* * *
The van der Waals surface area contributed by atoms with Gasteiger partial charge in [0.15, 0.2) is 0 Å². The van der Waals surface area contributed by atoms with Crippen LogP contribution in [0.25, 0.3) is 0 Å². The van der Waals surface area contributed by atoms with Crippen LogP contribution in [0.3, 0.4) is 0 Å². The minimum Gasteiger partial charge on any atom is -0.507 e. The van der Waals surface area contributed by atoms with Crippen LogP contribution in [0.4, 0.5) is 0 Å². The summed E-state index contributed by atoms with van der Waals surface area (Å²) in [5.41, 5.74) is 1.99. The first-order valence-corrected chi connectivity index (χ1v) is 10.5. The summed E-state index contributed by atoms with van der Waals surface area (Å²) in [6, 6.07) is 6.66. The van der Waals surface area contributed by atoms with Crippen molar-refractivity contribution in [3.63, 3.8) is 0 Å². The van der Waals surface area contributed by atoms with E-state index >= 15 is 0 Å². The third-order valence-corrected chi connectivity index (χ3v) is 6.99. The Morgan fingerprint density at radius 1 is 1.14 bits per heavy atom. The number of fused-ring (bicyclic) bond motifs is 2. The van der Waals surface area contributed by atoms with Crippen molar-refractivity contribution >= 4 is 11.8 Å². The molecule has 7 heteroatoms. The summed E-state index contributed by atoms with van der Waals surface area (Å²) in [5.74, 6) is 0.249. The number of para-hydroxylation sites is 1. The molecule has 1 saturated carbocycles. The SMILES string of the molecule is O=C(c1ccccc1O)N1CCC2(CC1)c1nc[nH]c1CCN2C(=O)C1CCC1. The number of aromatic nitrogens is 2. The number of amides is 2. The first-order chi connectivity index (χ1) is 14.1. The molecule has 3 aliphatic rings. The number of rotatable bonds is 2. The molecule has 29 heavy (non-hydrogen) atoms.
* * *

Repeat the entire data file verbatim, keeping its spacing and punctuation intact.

The van der Waals surface area contributed by atoms with Gasteiger partial charge in [0.15, 0.2) is 0 Å². The van der Waals surface area contributed by atoms with Crippen LogP contribution in [0.25, 0.3) is 0 Å². The van der Waals surface area contributed by atoms with Crippen LogP contribution in [0.3, 0.4) is 0 Å². The minimum Gasteiger partial charge on any atom is -0.507 e. The van der Waals surface area contributed by atoms with Crippen LogP contribution in [0.4, 0.5) is 0 Å². The summed E-state index contributed by atoms with van der Waals surface area (Å²) in [5.41, 5.74) is 1.99. The first-order valence-corrected chi connectivity index (χ1v) is 10.5. The summed E-state index contributed by atoms with van der Waals surface area (Å²) in [6, 6.07) is 6.66. The van der Waals surface area contributed by atoms with Crippen molar-refractivity contribution in [3.63, 3.8) is 0 Å². The van der Waals surface area contributed by atoms with E-state index >= 15 is 0 Å². The third-order valence-corrected chi connectivity index (χ3v) is 6.99. The Morgan fingerprint density at radius 1 is 1.14 bits per heavy atom. The number of fused-ring (bicyclic) bond motifs is 2. The van der Waals surface area contributed by atoms with Crippen molar-refractivity contribution >= 4 is 11.8 Å². The molecule has 7 heteroatoms. The summed E-state index contributed by atoms with van der Waals surface area (Å²) in [5.74, 6) is 0.249. The number of para-hydroxylation sites is 1. The molecule has 1 saturated carbocycles. The SMILES string of the molecule is O=C(c1ccccc1O)N1CCC2(CC1)c1nc[nH]c1CCN2C(=O)C1CCC1. The number of aromatic nitrogens is 2. The number of amides is 2. The first-order chi connectivity index (χ1) is 14.1. The molecule has 3 aliphatic rings. The number of rotatable bonds is 2. The molecule has 29 heavy (non-hydrogen) atoms.